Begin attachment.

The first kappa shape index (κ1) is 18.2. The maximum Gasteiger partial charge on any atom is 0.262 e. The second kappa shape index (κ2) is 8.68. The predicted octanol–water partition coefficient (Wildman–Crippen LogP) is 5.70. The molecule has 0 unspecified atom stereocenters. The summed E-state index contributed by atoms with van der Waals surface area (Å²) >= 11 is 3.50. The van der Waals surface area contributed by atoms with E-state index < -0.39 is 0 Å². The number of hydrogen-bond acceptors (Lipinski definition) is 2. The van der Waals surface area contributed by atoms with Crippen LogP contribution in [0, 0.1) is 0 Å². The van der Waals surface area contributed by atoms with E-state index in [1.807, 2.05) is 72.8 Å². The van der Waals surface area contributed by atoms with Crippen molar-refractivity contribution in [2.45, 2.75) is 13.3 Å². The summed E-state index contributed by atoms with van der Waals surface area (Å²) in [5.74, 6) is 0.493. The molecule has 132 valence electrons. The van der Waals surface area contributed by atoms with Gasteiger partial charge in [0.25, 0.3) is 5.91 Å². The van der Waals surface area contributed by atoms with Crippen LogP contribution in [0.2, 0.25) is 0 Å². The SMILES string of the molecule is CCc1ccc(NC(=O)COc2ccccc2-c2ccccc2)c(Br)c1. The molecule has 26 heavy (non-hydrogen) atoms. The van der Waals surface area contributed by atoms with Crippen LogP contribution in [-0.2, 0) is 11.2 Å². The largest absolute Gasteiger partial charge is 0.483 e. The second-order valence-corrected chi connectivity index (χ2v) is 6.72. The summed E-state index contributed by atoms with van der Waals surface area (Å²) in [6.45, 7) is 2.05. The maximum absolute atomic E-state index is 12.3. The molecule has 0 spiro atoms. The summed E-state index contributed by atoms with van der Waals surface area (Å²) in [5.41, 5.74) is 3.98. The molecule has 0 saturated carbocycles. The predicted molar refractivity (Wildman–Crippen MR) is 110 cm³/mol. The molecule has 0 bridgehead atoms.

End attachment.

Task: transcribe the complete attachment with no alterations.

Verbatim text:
The first kappa shape index (κ1) is 18.2. The maximum Gasteiger partial charge on any atom is 0.262 e. The second kappa shape index (κ2) is 8.68. The predicted octanol–water partition coefficient (Wildman–Crippen LogP) is 5.70. The molecule has 0 unspecified atom stereocenters. The summed E-state index contributed by atoms with van der Waals surface area (Å²) >= 11 is 3.50. The van der Waals surface area contributed by atoms with E-state index < -0.39 is 0 Å². The number of hydrogen-bond acceptors (Lipinski definition) is 2. The van der Waals surface area contributed by atoms with Crippen LogP contribution in [0, 0.1) is 0 Å². The van der Waals surface area contributed by atoms with E-state index in [1.807, 2.05) is 72.8 Å². The van der Waals surface area contributed by atoms with Crippen molar-refractivity contribution in [2.45, 2.75) is 13.3 Å². The summed E-state index contributed by atoms with van der Waals surface area (Å²) in [5.74, 6) is 0.493. The molecule has 132 valence electrons. The van der Waals surface area contributed by atoms with Gasteiger partial charge in [0.25, 0.3) is 5.91 Å². The van der Waals surface area contributed by atoms with Crippen LogP contribution in [0.2, 0.25) is 0 Å². The SMILES string of the molecule is CCc1ccc(NC(=O)COc2ccccc2-c2ccccc2)c(Br)c1. The molecule has 26 heavy (non-hydrogen) atoms. The van der Waals surface area contributed by atoms with Crippen LogP contribution in [-0.2, 0) is 11.2 Å². The largest absolute Gasteiger partial charge is 0.483 e. The second-order valence-corrected chi connectivity index (χ2v) is 6.72. The summed E-state index contributed by atoms with van der Waals surface area (Å²) in [6.45, 7) is 2.05. The maximum absolute atomic E-state index is 12.3. The molecule has 0 spiro atoms. The summed E-state index contributed by atoms with van der Waals surface area (Å²) in [5.41, 5.74) is 3.98. The molecule has 0 saturated carbocycles. The predicted molar refractivity (Wildman–Crippen MR) is 110 cm³/mol. The molecule has 0 bridgehead atoms.